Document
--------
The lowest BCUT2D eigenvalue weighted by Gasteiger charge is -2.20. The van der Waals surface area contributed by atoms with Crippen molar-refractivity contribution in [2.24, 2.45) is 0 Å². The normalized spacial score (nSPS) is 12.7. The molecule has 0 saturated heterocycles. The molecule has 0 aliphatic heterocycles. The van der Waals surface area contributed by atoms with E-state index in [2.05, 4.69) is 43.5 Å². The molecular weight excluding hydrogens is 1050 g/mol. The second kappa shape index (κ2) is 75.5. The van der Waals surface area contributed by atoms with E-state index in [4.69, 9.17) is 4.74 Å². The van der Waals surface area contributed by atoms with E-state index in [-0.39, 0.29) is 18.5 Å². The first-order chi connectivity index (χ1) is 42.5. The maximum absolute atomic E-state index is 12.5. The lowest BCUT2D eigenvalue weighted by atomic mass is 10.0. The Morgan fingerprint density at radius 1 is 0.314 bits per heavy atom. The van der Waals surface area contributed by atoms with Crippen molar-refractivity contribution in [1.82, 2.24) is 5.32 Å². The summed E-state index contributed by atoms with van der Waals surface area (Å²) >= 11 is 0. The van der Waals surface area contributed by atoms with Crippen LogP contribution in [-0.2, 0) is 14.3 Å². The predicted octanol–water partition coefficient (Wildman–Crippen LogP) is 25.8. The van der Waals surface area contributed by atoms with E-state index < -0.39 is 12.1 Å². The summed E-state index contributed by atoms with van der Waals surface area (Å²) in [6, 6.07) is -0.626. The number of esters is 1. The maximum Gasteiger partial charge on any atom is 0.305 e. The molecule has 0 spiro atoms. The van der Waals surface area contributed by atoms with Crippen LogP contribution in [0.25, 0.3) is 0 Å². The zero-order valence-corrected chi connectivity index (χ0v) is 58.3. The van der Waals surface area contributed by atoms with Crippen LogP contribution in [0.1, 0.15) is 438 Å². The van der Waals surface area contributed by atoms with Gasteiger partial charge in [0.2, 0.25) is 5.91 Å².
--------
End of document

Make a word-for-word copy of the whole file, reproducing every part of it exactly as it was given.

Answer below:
The lowest BCUT2D eigenvalue weighted by Gasteiger charge is -2.20. The van der Waals surface area contributed by atoms with Crippen molar-refractivity contribution in [2.24, 2.45) is 0 Å². The normalized spacial score (nSPS) is 12.7. The molecule has 0 saturated heterocycles. The molecule has 0 aliphatic heterocycles. The van der Waals surface area contributed by atoms with E-state index in [2.05, 4.69) is 43.5 Å². The molecular weight excluding hydrogens is 1050 g/mol. The second kappa shape index (κ2) is 75.5. The van der Waals surface area contributed by atoms with E-state index in [4.69, 9.17) is 4.74 Å². The van der Waals surface area contributed by atoms with E-state index in [-0.39, 0.29) is 18.5 Å². The first-order chi connectivity index (χ1) is 42.5. The maximum absolute atomic E-state index is 12.5. The lowest BCUT2D eigenvalue weighted by atomic mass is 10.0. The Morgan fingerprint density at radius 1 is 0.314 bits per heavy atom. The van der Waals surface area contributed by atoms with Crippen molar-refractivity contribution in [1.82, 2.24) is 5.32 Å². The summed E-state index contributed by atoms with van der Waals surface area (Å²) >= 11 is 0. The van der Waals surface area contributed by atoms with Crippen LogP contribution in [-0.2, 0) is 14.3 Å². The predicted octanol–water partition coefficient (Wildman–Crippen LogP) is 25.8. The van der Waals surface area contributed by atoms with E-state index < -0.39 is 12.1 Å². The summed E-state index contributed by atoms with van der Waals surface area (Å²) in [6, 6.07) is -0.626. The number of esters is 1. The maximum Gasteiger partial charge on any atom is 0.305 e. The molecule has 0 spiro atoms. The van der Waals surface area contributed by atoms with Crippen LogP contribution in [0.25, 0.3) is 0 Å². The zero-order valence-corrected chi connectivity index (χ0v) is 58.3. The van der Waals surface area contributed by atoms with Crippen LogP contribution in [0.1, 0.15) is 438 Å². The van der Waals surface area contributed by atoms with Gasteiger partial charge in [0.2, 0.25) is 5.91 Å².